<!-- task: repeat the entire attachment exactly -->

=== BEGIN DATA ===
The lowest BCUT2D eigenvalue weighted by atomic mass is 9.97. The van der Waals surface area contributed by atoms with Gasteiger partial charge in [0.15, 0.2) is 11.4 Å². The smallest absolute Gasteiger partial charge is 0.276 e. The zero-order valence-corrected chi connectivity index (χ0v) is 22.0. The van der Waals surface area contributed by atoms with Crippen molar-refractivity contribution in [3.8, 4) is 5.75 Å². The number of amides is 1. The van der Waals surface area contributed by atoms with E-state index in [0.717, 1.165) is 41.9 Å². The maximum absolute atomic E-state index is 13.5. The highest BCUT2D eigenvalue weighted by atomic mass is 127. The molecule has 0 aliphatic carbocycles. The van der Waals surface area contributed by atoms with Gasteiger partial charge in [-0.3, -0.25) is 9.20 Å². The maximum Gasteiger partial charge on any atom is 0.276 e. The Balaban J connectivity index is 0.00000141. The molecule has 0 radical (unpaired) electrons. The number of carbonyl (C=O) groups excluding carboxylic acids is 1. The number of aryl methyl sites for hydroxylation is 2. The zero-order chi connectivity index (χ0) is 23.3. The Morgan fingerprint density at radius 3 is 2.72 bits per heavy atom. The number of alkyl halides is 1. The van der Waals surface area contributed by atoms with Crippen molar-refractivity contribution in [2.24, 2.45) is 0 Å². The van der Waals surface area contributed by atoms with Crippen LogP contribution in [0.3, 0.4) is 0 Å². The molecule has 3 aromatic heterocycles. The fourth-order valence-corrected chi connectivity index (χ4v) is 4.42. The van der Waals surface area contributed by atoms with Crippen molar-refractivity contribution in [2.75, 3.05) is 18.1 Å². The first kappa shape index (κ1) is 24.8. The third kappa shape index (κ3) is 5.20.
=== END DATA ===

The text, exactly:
The lowest BCUT2D eigenvalue weighted by atomic mass is 9.97. The van der Waals surface area contributed by atoms with Gasteiger partial charge in [0.15, 0.2) is 11.4 Å². The smallest absolute Gasteiger partial charge is 0.276 e. The zero-order valence-corrected chi connectivity index (χ0v) is 22.0. The van der Waals surface area contributed by atoms with Crippen molar-refractivity contribution in [3.8, 4) is 5.75 Å². The number of amides is 1. The van der Waals surface area contributed by atoms with E-state index in [0.717, 1.165) is 41.9 Å². The maximum absolute atomic E-state index is 13.5. The highest BCUT2D eigenvalue weighted by atomic mass is 127. The molecule has 0 aliphatic carbocycles. The van der Waals surface area contributed by atoms with Gasteiger partial charge in [-0.3, -0.25) is 9.20 Å². The maximum Gasteiger partial charge on any atom is 0.276 e. The Balaban J connectivity index is 0.00000141. The molecule has 0 radical (unpaired) electrons. The number of carbonyl (C=O) groups excluding carboxylic acids is 1. The number of aryl methyl sites for hydroxylation is 2. The zero-order chi connectivity index (χ0) is 23.3. The Morgan fingerprint density at radius 3 is 2.72 bits per heavy atom. The number of alkyl halides is 1. The van der Waals surface area contributed by atoms with Crippen molar-refractivity contribution in [2.24, 2.45) is 0 Å². The van der Waals surface area contributed by atoms with Crippen LogP contribution in [0.3, 0.4) is 0 Å². The molecule has 3 aromatic heterocycles. The fourth-order valence-corrected chi connectivity index (χ4v) is 4.42. The van der Waals surface area contributed by atoms with Crippen molar-refractivity contribution in [2.75, 3.05) is 18.1 Å². The first kappa shape index (κ1) is 24.8. The third kappa shape index (κ3) is 5.20.